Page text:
Chambered Cairn: OS Grid Reference – NC 7398 5899
Also Known as:
- Canmore ID 6228
- Clachan Burn
Along the A836 road a mile east of Bettyhill, a track goes south onto the moors just before Loch Salachaidh. Walk along here for several miles, past the windmills, past a small quarry on your left, and a hundred yards or so along, to the right of the track, you’ll notice a rounded hillock covered in stones and rock on the top (aswell as bracken in the summer and autumn). That’s the spot!
Archaeology & History
This little-known cairn, close to the prehistoric hut circles on the other side of the track, is a medium-sized Neolithic or Bronze Age monument. Not included in Audrey Henshall’s (1995) survey of the region, the tomb was built upon a small natural rise with the usual thousands of small and medium-sized stones rising up 4-5 feet high. Near its crown we find an exposed chamber, typical of chambered tombs, measuring more than a yard across and two yards long, with flat slabs defining its sides. It appears that the inner ‘chamber’ may have been split into two sections, as an oblong slab of stone runs parallel down the central ‘chamber’ a third of the way across. The Canmore account simply tells how the cairn is on low knoll and
“measures about 10.5m in diameter and 1.0m high. It has been opened and a centrally placed slab lined cist revealed, the southern side of which is missing. The cist measures 1.4m east-west, with the east and west slabs 1.2m long and 0.6m high.”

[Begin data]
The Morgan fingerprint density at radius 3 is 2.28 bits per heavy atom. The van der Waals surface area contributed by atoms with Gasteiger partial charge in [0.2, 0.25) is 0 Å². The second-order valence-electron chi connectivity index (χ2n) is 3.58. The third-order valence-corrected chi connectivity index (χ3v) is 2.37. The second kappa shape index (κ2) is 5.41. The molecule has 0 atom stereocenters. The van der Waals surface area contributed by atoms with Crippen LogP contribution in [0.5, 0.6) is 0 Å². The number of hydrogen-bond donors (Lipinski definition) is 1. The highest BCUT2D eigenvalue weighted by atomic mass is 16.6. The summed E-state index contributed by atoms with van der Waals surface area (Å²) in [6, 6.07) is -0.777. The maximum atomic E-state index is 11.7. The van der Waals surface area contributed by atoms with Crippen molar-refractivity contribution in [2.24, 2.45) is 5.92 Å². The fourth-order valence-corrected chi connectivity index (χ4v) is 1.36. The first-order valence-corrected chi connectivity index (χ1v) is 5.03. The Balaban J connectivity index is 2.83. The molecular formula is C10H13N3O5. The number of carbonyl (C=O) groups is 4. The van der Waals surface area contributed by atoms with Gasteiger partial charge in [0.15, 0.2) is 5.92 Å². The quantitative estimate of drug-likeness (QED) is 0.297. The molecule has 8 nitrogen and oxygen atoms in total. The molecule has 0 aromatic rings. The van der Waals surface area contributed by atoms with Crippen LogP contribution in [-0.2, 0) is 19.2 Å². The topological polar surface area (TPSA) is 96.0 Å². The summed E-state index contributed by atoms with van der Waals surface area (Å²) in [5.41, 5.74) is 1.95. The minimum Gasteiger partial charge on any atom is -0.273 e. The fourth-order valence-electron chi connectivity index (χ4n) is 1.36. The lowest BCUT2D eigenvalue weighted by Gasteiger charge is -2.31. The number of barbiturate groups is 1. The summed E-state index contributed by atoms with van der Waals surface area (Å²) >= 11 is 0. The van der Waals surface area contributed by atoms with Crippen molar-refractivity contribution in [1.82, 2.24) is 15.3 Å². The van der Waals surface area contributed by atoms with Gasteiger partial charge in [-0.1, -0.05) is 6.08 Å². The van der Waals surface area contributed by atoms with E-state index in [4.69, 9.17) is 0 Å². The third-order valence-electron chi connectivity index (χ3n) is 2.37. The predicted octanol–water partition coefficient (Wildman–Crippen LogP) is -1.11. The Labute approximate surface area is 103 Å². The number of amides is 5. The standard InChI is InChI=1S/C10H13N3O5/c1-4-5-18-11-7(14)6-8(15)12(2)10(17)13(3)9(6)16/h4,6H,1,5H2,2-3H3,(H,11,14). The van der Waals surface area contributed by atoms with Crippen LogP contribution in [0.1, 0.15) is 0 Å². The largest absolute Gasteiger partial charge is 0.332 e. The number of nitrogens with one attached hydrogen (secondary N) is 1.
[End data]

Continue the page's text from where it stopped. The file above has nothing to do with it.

On the horizon to the far north, the peak of the giant tomb known as Fiscary 2 rises up, indicating the cardinal direction. This may have had geomantic significance, as ‘north’ signifies Death and darkness: the symbolic point where light never emerges; the point linked to the North Star, Alpha Draconis in the neolithic era, or Polaris in our present Age: the point to and from which shamans travel into the Land of the Gods. These elements may or may not have been relevant here.
- Henshall, Audrey S. & Ritchie, J.N.G., The Chambered Cairns of Sutherland, Edinburgh University Press 2005.
© Paul Bennett, The Northern Antiquarian